Yes I think a skyline as well is best but you can highlead with a pulley running on the return line and keep a bit of tension with the brake to keep everything up a bit. In fact I was hoping to modify my simple highlead carriage with a wire rope clamp which could be triggered by the choker man and then released by the pull in line resetting it but a health glitch in November meant the work went ahead without me, so the mod didn't get done. The trouble with a simple highlead is that everything falls to the deck when you release the carriage and pulling slack becomes a nightmare.

Share this post


Link to post
Share on other sites

I use a little alpine tractor (Holder A15) Ride up attach tree to hydraulics lift off ground then low gear and will pull nearly anything down the hillside. Small enough that you can steer tractor without being sat on it. Bigger stuff can be lifted off the deck with forward motion wheel jack.

Share this post


Link to post
Share on other sites
21 hours ago, renewablejohn said:

I use a little alpine tractor (Holder A15) Ride up attach tree to hydraulics lift off ground then low gear and will pull nearly anything down the hillside. Small enough that you can steer tractor without being sat on it. Bigger stuff can be lifted off the deck with forward motion wheel jack.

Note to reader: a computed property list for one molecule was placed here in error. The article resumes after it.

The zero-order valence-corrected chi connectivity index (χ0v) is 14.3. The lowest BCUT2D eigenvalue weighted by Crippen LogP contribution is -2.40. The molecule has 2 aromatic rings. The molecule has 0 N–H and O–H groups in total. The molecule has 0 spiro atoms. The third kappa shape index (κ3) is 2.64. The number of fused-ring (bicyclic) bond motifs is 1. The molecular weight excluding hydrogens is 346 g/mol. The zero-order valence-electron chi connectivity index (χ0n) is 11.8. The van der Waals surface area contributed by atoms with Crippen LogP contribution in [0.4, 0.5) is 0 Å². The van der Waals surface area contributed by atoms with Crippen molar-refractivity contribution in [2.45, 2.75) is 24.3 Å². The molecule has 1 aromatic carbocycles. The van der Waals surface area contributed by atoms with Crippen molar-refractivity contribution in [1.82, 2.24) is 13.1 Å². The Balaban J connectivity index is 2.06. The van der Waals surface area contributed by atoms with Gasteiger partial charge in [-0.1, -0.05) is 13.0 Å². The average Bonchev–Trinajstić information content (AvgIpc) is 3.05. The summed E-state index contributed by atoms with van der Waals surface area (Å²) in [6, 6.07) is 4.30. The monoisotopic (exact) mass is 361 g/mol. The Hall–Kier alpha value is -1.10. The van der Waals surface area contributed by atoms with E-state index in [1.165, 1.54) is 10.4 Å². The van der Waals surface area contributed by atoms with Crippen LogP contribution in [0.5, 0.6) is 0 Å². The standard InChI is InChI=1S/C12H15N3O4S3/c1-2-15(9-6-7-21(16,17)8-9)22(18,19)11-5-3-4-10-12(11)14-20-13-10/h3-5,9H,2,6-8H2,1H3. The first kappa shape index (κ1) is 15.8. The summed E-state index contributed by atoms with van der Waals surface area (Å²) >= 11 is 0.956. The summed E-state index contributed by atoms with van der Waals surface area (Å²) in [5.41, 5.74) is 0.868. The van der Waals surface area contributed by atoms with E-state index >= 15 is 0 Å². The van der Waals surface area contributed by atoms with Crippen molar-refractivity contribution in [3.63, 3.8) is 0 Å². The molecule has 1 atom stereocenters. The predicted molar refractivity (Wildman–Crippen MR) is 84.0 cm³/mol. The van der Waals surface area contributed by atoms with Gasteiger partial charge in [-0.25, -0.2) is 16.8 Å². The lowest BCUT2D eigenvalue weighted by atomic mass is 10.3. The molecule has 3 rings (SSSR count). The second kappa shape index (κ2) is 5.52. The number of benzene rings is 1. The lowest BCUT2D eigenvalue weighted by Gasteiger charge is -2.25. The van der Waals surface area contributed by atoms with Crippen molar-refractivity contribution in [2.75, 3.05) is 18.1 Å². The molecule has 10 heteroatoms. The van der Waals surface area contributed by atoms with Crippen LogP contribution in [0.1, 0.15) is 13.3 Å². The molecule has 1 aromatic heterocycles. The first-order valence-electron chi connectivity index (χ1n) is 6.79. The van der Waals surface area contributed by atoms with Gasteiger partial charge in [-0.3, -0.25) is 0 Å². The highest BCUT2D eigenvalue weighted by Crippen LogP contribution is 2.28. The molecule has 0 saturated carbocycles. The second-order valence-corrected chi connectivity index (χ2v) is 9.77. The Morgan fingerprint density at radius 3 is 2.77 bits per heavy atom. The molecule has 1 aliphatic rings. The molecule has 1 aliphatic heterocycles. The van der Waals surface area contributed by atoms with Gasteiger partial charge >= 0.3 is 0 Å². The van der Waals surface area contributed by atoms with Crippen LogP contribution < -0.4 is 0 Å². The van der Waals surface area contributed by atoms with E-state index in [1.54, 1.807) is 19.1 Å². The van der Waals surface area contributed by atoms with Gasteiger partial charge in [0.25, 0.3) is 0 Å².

Wow, I used to drive a Holder when I extracted timber over 40 years ago. Great machines but you have to watch the side slope!

Share this post


Link to post
Share on other sites

So it's nearly six months since I first asked the question and all the advice has been really useful, thanks.

 

I tried the zipline thing. It sort of worked, but more hassle than it's worth.  The best piece of kit for moving wood and brush has turned out to be a Docma VF105 Red Iron two stroke capstan winch.  I have a couple of 8 ton snatch blocks so can pull large tree trunks. I've just moved a very large ash and some smaller oaks and birches.  It's an amazing piece of kit and with 100m of low stretch rope I can pretty much move anything I need to.  For domestic use, it's perfect.  For anything that needs lifting, a neighbour has an 8 ton excavator with tree grab  :D

 

I haven't completely solved the problem of moving stuff around though.  We have some gulleys used to pull trees down (by horse) in the olden days.  I've cleared them out and these could be used as a 4x4 track to get up and around the hills.